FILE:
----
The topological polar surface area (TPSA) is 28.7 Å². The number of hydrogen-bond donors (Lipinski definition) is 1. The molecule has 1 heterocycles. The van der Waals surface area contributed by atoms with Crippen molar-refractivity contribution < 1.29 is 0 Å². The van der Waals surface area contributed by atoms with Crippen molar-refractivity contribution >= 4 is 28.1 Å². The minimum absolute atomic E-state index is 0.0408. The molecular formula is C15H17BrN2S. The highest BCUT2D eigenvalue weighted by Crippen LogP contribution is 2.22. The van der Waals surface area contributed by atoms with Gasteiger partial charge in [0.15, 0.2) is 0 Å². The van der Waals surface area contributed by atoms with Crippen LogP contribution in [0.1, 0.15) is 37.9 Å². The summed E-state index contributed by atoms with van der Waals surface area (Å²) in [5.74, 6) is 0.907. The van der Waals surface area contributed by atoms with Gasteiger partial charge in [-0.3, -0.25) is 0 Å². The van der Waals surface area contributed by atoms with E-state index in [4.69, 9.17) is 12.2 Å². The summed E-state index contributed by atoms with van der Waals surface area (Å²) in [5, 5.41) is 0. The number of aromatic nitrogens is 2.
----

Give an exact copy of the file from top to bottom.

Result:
The topological polar surface area (TPSA) is 28.7 Å². The number of hydrogen-bond donors (Lipinski definition) is 1. The molecule has 1 heterocycles. The van der Waals surface area contributed by atoms with Crippen molar-refractivity contribution < 1.29 is 0 Å². The van der Waals surface area contributed by atoms with Crippen molar-refractivity contribution >= 4 is 28.1 Å². The minimum absolute atomic E-state index is 0.0408. The molecular formula is C15H17BrN2S. The highest BCUT2D eigenvalue weighted by Crippen LogP contribution is 2.22. The van der Waals surface area contributed by atoms with Gasteiger partial charge in [0.15, 0.2) is 0 Å². The van der Waals surface area contributed by atoms with Crippen LogP contribution in [0.1, 0.15) is 37.9 Å². The summed E-state index contributed by atoms with van der Waals surface area (Å²) in [5.74, 6) is 0.907. The van der Waals surface area contributed by atoms with Gasteiger partial charge in [-0.3, -0.25) is 0 Å². The van der Waals surface area contributed by atoms with E-state index in [4.69, 9.17) is 12.2 Å². The summed E-state index contributed by atoms with van der Waals surface area (Å²) in [5, 5.41) is 0. The number of aromatic nitrogens is 2.